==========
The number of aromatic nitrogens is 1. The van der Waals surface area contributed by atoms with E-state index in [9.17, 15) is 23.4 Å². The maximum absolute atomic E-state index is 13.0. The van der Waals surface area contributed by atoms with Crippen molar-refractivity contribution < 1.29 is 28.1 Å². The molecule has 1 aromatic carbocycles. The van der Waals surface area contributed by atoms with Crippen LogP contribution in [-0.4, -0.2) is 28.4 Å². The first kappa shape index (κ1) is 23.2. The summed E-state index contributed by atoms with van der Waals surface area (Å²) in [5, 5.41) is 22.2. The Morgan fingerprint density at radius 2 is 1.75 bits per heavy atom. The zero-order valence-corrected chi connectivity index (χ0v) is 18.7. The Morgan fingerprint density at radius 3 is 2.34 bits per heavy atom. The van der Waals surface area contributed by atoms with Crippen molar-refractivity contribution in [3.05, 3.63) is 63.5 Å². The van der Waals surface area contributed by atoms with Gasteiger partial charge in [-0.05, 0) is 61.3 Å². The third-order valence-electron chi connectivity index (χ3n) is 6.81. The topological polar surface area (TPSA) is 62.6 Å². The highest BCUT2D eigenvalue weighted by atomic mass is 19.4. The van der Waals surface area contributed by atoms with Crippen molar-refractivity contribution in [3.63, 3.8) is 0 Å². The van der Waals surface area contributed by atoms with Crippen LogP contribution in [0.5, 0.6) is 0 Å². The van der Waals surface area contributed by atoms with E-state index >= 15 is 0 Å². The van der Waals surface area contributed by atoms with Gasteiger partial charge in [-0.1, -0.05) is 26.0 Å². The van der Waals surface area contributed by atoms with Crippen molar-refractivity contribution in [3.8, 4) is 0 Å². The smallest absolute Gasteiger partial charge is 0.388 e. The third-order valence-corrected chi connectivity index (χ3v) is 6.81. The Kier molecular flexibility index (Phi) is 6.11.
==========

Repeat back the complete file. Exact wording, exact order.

The number of aromatic nitrogens is 1. The van der Waals surface area contributed by atoms with E-state index in [9.17, 15) is 23.4 Å². The maximum absolute atomic E-state index is 13.0. The van der Waals surface area contributed by atoms with Crippen molar-refractivity contribution < 1.29 is 28.1 Å². The molecule has 1 aromatic carbocycles. The van der Waals surface area contributed by atoms with Crippen LogP contribution in [-0.4, -0.2) is 28.4 Å². The first kappa shape index (κ1) is 23.2. The summed E-state index contributed by atoms with van der Waals surface area (Å²) in [5, 5.41) is 22.2. The Morgan fingerprint density at radius 2 is 1.75 bits per heavy atom. The zero-order valence-corrected chi connectivity index (χ0v) is 18.7. The Morgan fingerprint density at radius 3 is 2.34 bits per heavy atom. The van der Waals surface area contributed by atoms with Crippen molar-refractivity contribution in [3.05, 3.63) is 63.5 Å². The van der Waals surface area contributed by atoms with Gasteiger partial charge in [-0.05, 0) is 61.3 Å². The third-order valence-electron chi connectivity index (χ3n) is 6.81. The topological polar surface area (TPSA) is 62.6 Å². The highest BCUT2D eigenvalue weighted by atomic mass is 19.4. The van der Waals surface area contributed by atoms with Crippen molar-refractivity contribution in [3.63, 3.8) is 0 Å². The van der Waals surface area contributed by atoms with Crippen LogP contribution in [0.5, 0.6) is 0 Å². The van der Waals surface area contributed by atoms with E-state index >= 15 is 0 Å². The van der Waals surface area contributed by atoms with Gasteiger partial charge in [-0.1, -0.05) is 26.0 Å². The van der Waals surface area contributed by atoms with Crippen molar-refractivity contribution in [3.8, 4) is 0 Å². The smallest absolute Gasteiger partial charge is 0.388 e. The third-order valence-corrected chi connectivity index (χ3v) is 6.81. The Kier molecular flexibility index (Phi) is 6.11.